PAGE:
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Staying Focused While Working Remotely

Staying Focused While Working Remotely

Working from home—or, more specifically, working remotely—is becoming the new status quo for numerous professionals across the globe. Data increasingly supports this as a sensible arrangement for businesses and employees alike, as productivity remains steady (or increases) while employee satisfaction skyrockets. Many of us, though, are conditioned to work in office environments where distractions are purposefully minimized or eliminated altogether. Our homes, on the other hand, present ample opportunities for distraction. How do we balance the benefits of working remotely with the risks of being distracted by our favorite things or people? There are some surprisingly simple, but highly effective, tricks.

Set Up a Dedicated Workspace

If you find yourself frequently distracted while working from home, take a serious look at your habits. Do you work from the same part of the house every day? Routines are important for human brains, including those concerned with the environment. If you find yourself sprawled out on the couch with your laptop one day and sitting at your kitchen table the next, then you’re establishing a routine that fails to subconsciously reinforce the divide between work and leisure time.

Your space should also be dedicated solely to work whenever possible. In other words, working from your bedroom is an invitation to distractions because your brain associates that space with sleep. Kitchens, dining rooms, and living rooms should be avoided for similar reasons—your mind already strongly associates those spaces with decidedly non-work activities like eating or watching television. If you have the space to dedicate a room—even a small one—as an office, that’s the way to go. If not, designating a single space in your home as a workspace can have similar effects. Either way, the idea is to have a place in your home that your brain associates primarily with work.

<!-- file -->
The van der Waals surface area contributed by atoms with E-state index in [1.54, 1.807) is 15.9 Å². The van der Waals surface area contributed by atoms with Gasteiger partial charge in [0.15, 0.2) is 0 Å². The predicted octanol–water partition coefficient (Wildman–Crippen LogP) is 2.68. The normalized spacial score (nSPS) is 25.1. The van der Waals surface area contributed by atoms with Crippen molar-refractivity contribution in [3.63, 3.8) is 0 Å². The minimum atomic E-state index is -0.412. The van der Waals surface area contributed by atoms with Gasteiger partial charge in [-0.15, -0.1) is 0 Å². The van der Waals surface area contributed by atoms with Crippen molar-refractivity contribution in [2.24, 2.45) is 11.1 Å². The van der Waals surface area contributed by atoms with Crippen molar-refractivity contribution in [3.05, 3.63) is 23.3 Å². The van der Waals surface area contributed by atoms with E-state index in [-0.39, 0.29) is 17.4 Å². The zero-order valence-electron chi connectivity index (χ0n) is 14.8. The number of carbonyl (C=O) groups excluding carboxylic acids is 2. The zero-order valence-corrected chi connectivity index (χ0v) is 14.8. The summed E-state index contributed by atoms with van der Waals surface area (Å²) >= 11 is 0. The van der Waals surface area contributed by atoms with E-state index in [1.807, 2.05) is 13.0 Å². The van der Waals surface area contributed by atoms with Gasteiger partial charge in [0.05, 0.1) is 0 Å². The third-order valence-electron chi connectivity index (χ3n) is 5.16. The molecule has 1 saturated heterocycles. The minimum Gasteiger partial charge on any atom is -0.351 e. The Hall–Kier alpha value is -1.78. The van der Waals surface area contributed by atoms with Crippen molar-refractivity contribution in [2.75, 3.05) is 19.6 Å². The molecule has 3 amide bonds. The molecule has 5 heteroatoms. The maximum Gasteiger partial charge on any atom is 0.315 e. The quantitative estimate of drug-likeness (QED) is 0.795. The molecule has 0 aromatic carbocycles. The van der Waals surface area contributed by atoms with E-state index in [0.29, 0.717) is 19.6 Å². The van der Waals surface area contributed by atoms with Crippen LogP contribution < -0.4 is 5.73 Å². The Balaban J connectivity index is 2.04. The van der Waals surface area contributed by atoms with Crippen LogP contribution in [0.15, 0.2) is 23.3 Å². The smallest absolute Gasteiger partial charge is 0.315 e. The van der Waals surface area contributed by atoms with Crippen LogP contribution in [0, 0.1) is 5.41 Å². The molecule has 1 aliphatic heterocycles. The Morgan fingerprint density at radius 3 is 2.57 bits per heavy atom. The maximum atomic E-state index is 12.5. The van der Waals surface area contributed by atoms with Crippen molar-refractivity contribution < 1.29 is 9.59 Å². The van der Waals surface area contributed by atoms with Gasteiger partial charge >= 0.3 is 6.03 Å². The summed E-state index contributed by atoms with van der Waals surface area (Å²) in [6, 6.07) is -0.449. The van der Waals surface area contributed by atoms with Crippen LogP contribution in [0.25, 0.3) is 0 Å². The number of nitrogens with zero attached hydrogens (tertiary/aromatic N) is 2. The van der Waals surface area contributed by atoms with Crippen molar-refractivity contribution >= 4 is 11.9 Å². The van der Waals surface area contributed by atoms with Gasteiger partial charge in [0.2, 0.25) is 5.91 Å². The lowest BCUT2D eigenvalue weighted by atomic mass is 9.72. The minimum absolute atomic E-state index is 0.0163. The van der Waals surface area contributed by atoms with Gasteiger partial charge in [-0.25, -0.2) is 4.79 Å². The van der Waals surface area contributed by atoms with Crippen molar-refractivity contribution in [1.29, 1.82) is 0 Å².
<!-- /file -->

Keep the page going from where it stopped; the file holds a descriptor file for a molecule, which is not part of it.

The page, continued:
Listen to Music

This one may seem obvious to some folks but playing music or an audiobook in the background can significantly improve focus. This is especially true with repetitive or objective-based tasks like sorting or entering data. Background audio keeps our brains engaged minimally enough to prevent our thoughts or focus from wandering off the task at hand, but isn’t so intrusive that it becomes a distraction itself. This is part of the psychology that goes into the background music we play everywhere from shopping centers to restaurants to elevators, or why movies without background music seem unnerving to us—that little bit of audio can do wonders to keep us focused and calm.

Do Something with Your Phone

Frankly, our cell phones provide more opportunity for distraction than almost anything found exclusively in our homes. We all know how much of a time sink social media can be, and all of the previous sentiments about routine apply here. It’s entirely too easy to pick up your phone with the intention to peek at a text message or email and suddenly find that half an hour has passed while you’ve mindlessly scrolled Twitter or Instagram. If you can, leave your personal phone in a different room than your workspace. If that isn’t possible, there are several apps and tools designed to limit use of distracting apps. Google’s Digital Wellbeing, for instance, will show you how much time you spend on your device (and specific apps) and allow you to set limits on how much time can be spent per day in an app or when the app will be available for use.

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